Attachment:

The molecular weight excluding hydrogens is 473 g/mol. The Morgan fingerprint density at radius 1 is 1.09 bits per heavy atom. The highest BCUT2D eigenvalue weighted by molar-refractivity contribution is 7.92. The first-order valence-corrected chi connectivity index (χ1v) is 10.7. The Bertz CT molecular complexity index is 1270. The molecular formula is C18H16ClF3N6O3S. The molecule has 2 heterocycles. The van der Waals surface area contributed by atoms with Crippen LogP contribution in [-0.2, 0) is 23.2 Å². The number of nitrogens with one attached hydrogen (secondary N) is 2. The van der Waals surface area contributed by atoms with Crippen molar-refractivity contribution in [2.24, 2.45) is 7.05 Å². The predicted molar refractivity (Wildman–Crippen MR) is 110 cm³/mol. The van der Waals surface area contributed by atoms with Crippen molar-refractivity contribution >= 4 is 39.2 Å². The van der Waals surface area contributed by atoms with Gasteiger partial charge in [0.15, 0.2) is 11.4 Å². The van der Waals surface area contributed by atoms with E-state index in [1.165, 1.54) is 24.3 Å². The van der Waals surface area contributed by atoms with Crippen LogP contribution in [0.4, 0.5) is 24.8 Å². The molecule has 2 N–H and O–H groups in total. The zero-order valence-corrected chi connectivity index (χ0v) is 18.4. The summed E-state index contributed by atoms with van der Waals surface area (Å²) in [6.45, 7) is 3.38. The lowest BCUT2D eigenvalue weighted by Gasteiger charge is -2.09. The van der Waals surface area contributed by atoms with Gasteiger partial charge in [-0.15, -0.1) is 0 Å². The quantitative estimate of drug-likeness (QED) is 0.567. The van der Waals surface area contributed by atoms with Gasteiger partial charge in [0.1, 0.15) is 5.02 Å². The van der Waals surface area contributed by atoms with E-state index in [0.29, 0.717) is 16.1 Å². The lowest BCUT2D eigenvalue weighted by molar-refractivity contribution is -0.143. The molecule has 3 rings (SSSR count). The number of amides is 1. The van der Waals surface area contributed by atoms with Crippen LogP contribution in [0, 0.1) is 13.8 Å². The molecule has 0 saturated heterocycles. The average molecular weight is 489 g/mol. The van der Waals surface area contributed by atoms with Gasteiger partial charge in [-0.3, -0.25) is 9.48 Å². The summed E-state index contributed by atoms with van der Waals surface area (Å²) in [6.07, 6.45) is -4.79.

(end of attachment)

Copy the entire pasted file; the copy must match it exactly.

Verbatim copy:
The molecular weight excluding hydrogens is 473 g/mol. The Morgan fingerprint density at radius 1 is 1.09 bits per heavy atom. The highest BCUT2D eigenvalue weighted by molar-refractivity contribution is 7.92. The first-order valence-corrected chi connectivity index (χ1v) is 10.7. The Bertz CT molecular complexity index is 1270. The molecular formula is C18H16ClF3N6O3S. The molecule has 2 heterocycles. The van der Waals surface area contributed by atoms with Crippen LogP contribution in [-0.2, 0) is 23.2 Å². The number of nitrogens with one attached hydrogen (secondary N) is 2. The van der Waals surface area contributed by atoms with Crippen molar-refractivity contribution in [2.24, 2.45) is 7.05 Å². The predicted molar refractivity (Wildman–Crippen MR) is 110 cm³/mol. The van der Waals surface area contributed by atoms with Crippen molar-refractivity contribution >= 4 is 39.2 Å². The van der Waals surface area contributed by atoms with Gasteiger partial charge in [0.15, 0.2) is 11.4 Å². The van der Waals surface area contributed by atoms with E-state index in [1.165, 1.54) is 24.3 Å². The van der Waals surface area contributed by atoms with Crippen LogP contribution in [0.4, 0.5) is 24.8 Å². The molecule has 2 N–H and O–H groups in total. The zero-order valence-corrected chi connectivity index (χ0v) is 18.4. The summed E-state index contributed by atoms with van der Waals surface area (Å²) in [6.45, 7) is 3.38. The lowest BCUT2D eigenvalue weighted by Gasteiger charge is -2.09. The van der Waals surface area contributed by atoms with Gasteiger partial charge in [-0.15, -0.1) is 0 Å². The quantitative estimate of drug-likeness (QED) is 0.567. The van der Waals surface area contributed by atoms with Gasteiger partial charge in [0.1, 0.15) is 5.02 Å². The van der Waals surface area contributed by atoms with E-state index in [0.29, 0.717) is 16.1 Å². The lowest BCUT2D eigenvalue weighted by molar-refractivity contribution is -0.143. The molecule has 3 rings (SSSR count). The number of amides is 1. The van der Waals surface area contributed by atoms with Crippen LogP contribution in [0, 0.1) is 13.8 Å². The molecule has 0 saturated heterocycles. The average molecular weight is 489 g/mol. The van der Waals surface area contributed by atoms with Gasteiger partial charge in [-0.3, -0.25) is 9.48 Å². The summed E-state index contributed by atoms with van der Waals surface area (Å²) in [6.07, 6.45) is -4.79.